All of this was going on internally within myself and others involved in the organization of the Nagar Kirtan and in the meantime, a friend and fellow Sikh activist Satnam Singh Sangra had already reached out and started the process of communication and dialogue with First Nation communities. In truth, it is Satnam Singh who worked tirelessly to ensure that this bond of friendship and solidarity was built between our communities. His sole focus during the entire process was to ensure a respectful dialogue and he left no stone unturned to ensure our conversations and interactions were done in-line with First Nation traditions.

In carrying out this momentous ceremony, the bond between us as friends has grown deeper, through how deeply we both care about this issue. Satnam Singh’s persistence and coordination of the conversations and ceremony were instrumental in ensuring our two communities came together in the celebration of a pivotal moment in Sikh history.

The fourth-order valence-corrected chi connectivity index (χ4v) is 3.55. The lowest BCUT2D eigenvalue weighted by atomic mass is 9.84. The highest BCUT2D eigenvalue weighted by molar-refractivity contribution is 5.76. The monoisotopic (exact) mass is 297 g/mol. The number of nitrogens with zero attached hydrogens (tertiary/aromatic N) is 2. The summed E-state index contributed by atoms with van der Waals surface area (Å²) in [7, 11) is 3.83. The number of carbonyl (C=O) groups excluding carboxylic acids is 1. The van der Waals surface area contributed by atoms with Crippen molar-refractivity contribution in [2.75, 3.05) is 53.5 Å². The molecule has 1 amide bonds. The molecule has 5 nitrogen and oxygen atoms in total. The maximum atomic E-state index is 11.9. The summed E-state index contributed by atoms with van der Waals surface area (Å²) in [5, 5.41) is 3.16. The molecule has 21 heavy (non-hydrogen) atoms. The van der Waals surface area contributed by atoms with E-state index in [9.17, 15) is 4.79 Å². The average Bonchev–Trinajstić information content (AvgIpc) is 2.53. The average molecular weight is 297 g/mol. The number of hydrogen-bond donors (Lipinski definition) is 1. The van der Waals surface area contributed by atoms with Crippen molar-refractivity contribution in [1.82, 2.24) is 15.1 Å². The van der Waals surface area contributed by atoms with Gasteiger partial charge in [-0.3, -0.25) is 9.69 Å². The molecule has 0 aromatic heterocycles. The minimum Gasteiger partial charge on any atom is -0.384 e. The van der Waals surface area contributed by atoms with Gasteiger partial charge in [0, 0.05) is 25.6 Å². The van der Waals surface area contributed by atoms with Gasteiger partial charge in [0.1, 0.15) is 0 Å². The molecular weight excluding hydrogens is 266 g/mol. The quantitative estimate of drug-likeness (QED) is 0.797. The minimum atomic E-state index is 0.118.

The welcoming ceremony occurring on a day where celebrations center around the creation of the Khalsa could not have been more appropriate. The Khalsa is a collection of Sikhs committed to the Guru, and in turn, to the needs of the downtrodden and oppressed. Using the teachings of the Gurus as its guidance, the Khalsa was created to ensure social justice was delivered, the innocent were protected, and tyranny was uprooted. While the qualities of the Khalsa are rooted in the adherence to Gurus teachings and Sikh Rehat Maryada, the definition of the term Khalsa is captured beautifully as follows:

“Khalsa, is an Arabic word. The meaning of which is – ‘The land of the Emperor, That land that cannot be taxed’. Meaning derived from this is that the free individual who is free from all forms of subservience, is Khalsa.”

Piara Singh Padam, ‘Gobind Sagar’, Pg.107.

The Nagar Kirtan in Surrey has become many things to many different people. We celebrate the Khalsa on this day as a community and not a “harvest festival” or the coming of a “new year” as is often depicted in mainstream media. The Khalsa is timeless and relentless in its pursuit of justice and patshahi (sovereignty; both spiritual and physical).